“9 lakh Hindus have vanished from Bangladesh”: Reports

published on September 2, 2013

A recent report has given an alarming figure of how over  9 lakh Bangladeshi Hindus have vanished from the country during the past decade. The report is based on the figures prepared by Bangladesh Statistical Bureau (BSB) and the National Population Research and Training Institute (NPRTI). 

The BSB study reveals how, since Bangladesh’s independence, Hindu population has continuously declined, while the population of other minority groups like Buddhists and Christians have remained the same.

Stating that the figure should be ‘an eye opener for India’, the report which appeared in Assam Tribune says that the matter has been widely reported in the Bangladeshi media and has been “raised by speakers at a discussion on Role of Media in Strengthening Relations between Bangladesh and India on August 17 in Dhaka organised as part of the Track-II initiative.

This correspondent had taken part in the discussion.”The report, based on the findings of the “two reputed institutions of Bangladesh” has been referred to as “alarming” because they have been based on the census reports of Bangladesh of 2001 and 2011. “It was reported that despite a rise in the Hindu population, their percentage had gone down,” says the report in AT. 

“Hindus account for 8.5 per cent of the total population of Bangladesh. In the 2001 census, the Hindu population of Bangladesh was 9.2% and the Muslim population was 89.7%. But increased to 90.4%,” says the AT report. 

“According to the 2001 census report, the Hindu population was 1.16 crore, as the rate of growth of the Hindu population during the previous 10 years was 1.37%. Going by the rate of growth, the Hindu population of Bangladesh should have been over 1.22 crore, which is 9 lakh less than the expected population, according to a study conducted by BSB.” continues the report. 

15 Bangladeshi districts have been identified, where Hindu population was found to have suffered an alarming dwindle. “The institutions were quoted by the speakers as having claimed that the ‘missing population have not shifted anywhere in the country’,” states the report.

 A noted human rights activist, who wanted to remain anonymous has also been quoted. “The 9 lakh missing population has migrated to neighbouring India,” he is reported to have said. “At a closed-door session, he expressed the apprehension that if the BNP, backed by the fundamentalist Islamic forces returns to power, then the rate of illegal migration from Bangladesh would increase manifold.

Already the houses and farms of those who have fled the country have been looted and taken over,” he says. “If the minority community flees, then the Enemy Property Act comes into play and mischievous elements take full advantage of the situation,” he said.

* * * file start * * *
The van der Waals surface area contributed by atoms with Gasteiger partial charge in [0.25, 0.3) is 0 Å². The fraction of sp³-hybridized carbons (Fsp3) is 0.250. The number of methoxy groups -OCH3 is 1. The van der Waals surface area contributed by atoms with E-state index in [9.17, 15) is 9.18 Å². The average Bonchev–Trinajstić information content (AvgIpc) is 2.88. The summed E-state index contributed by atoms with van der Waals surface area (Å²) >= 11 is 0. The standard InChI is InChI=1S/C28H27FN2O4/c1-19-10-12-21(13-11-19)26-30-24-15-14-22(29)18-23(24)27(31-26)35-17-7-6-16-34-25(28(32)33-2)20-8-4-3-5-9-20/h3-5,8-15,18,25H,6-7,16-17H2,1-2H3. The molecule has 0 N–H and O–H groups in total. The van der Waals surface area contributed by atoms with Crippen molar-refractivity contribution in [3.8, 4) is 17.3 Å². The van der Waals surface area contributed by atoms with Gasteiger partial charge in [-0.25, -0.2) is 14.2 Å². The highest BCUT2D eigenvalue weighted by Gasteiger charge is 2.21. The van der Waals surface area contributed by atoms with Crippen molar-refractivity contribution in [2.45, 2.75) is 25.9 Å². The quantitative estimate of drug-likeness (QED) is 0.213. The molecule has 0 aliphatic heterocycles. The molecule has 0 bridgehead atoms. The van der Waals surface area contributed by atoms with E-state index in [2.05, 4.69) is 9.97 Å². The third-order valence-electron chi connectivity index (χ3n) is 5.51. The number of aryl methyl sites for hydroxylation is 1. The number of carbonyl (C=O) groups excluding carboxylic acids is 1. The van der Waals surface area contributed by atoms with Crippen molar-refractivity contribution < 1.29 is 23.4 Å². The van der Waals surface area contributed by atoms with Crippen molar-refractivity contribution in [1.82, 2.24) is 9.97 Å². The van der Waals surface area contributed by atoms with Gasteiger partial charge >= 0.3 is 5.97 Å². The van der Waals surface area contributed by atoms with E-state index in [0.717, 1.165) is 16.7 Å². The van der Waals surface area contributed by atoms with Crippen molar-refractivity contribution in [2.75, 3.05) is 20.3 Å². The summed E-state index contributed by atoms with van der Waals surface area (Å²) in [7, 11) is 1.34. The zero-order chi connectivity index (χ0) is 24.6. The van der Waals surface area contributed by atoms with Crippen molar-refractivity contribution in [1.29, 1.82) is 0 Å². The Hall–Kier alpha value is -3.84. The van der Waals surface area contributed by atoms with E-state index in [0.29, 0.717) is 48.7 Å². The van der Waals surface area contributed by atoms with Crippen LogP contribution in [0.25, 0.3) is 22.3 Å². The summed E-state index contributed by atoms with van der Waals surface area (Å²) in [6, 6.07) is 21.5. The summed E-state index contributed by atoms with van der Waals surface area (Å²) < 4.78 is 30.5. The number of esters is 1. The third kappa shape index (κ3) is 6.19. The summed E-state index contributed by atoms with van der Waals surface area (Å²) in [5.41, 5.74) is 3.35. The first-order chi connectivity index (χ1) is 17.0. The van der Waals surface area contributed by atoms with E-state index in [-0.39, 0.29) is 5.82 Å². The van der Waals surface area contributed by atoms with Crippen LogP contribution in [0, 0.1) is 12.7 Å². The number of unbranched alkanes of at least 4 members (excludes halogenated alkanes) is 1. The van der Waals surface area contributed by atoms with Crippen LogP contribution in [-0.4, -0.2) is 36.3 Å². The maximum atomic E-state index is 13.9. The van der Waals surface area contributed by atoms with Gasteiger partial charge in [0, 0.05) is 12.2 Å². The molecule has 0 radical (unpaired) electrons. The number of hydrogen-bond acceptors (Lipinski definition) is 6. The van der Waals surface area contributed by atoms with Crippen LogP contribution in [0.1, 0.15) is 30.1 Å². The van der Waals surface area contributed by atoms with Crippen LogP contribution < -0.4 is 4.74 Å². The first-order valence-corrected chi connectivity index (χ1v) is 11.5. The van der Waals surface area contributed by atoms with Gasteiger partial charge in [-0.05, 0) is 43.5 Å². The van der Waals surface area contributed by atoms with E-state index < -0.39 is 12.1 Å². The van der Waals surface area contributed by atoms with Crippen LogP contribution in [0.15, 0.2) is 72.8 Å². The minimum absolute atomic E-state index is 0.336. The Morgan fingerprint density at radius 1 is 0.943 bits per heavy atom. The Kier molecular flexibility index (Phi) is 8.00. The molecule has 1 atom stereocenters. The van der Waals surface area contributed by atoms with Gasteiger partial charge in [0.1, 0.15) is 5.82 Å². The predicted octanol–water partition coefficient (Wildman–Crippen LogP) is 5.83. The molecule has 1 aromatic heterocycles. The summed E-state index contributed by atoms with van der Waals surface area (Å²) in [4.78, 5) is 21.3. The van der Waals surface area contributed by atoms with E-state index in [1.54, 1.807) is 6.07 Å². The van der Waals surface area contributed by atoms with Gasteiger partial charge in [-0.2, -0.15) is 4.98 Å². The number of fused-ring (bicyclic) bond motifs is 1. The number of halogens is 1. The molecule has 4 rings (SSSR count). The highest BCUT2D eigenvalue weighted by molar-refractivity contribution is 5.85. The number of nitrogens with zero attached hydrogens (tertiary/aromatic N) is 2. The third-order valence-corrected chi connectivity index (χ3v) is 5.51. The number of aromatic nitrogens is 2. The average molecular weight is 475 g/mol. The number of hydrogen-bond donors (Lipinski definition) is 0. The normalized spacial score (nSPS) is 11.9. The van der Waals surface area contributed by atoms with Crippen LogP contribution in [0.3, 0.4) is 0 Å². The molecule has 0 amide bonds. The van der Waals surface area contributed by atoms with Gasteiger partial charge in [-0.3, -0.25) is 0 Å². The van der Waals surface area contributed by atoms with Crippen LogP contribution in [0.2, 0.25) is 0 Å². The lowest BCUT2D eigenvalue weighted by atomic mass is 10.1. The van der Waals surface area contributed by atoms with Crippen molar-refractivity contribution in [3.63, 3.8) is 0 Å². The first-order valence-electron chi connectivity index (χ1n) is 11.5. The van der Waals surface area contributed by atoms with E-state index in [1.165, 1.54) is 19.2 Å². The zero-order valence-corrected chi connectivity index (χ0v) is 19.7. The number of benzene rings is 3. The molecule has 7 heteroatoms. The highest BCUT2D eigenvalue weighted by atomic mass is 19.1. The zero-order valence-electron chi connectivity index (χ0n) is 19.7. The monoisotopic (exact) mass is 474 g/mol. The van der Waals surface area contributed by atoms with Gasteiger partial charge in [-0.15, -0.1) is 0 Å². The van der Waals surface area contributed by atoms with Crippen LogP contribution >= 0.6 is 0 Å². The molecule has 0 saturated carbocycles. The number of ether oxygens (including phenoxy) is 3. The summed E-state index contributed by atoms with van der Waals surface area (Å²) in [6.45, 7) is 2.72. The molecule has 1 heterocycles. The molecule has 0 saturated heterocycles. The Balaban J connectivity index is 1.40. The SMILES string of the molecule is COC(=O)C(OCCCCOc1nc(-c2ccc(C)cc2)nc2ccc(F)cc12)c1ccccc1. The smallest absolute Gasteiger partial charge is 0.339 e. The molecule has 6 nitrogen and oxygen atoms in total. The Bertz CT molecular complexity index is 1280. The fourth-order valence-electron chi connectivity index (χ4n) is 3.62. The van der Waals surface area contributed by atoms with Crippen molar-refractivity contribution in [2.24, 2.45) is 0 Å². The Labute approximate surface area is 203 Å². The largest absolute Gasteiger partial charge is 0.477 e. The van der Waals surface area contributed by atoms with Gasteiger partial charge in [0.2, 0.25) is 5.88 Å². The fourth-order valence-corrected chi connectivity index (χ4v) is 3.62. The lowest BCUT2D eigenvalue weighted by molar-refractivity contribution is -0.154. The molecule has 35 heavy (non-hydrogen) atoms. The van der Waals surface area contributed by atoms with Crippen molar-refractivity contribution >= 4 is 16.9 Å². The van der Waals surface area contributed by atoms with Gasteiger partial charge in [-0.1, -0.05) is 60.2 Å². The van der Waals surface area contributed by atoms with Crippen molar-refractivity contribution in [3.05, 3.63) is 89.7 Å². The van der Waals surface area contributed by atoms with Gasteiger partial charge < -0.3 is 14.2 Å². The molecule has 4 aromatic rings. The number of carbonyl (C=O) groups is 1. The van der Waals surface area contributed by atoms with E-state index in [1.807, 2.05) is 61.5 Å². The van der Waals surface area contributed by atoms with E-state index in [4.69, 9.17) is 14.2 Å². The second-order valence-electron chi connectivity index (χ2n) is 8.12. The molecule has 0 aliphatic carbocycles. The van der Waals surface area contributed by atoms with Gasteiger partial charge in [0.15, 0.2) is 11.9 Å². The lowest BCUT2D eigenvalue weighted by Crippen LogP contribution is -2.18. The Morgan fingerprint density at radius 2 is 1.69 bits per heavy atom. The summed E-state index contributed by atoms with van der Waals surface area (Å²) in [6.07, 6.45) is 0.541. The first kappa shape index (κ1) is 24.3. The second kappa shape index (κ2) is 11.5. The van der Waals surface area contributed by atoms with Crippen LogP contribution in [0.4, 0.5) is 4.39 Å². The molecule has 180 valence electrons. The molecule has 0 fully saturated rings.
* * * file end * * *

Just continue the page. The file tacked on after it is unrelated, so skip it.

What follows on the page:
According to a veteran journalist, “the Enemy Property Act has acted as a pressure on the Hindu population for long. Besides, demands to declare Islam as the national religion of Bangladesh have further scared the Hindu population, leaving them with little option but to flee to neighbouring India.

“Media reports also state that in places like Gopalganj city, “senior functionaries of various political parties forcibly occupied the houses and lands of Hindus.”Another example cited is that of Borishal Division. “The Hindu population in six districts of that division namely, Borishal, Bhola, Jhalkathi, Perojpur, Patuakhali and Barguwa, the Hindu population did not show any increase.

In the 2001 census, the Hindu population was estimated at 8.16 lakh, but in the 2011 census, the population went down to 7.62 lakh. Khulna Division also reported the same pattern,” it says. Yet another example is that of Dhaka Division, where in three districts, namely Madaripur, Gopalganj and Kishoreganj, there is no increase in the Hindu population.According to the census figures, the Muslim population in 1974 was 85.4%, while the Hindus accounted for 13.5%. In 2011, the Muslim population was 90.4%, while the Hindu population declined to 8.5%.

 One reason, as cited by Prof Anisujjaman is the “absence of security and evil designs of miscreants” , which has led to the situation.A senior Awami League leader has even revealed that cordial relations between India and Bangladesh have been hurt because of communal tensions. 
“The Jamat-e-Islami is responsible for the planned attacks and regular incidents,” he said.

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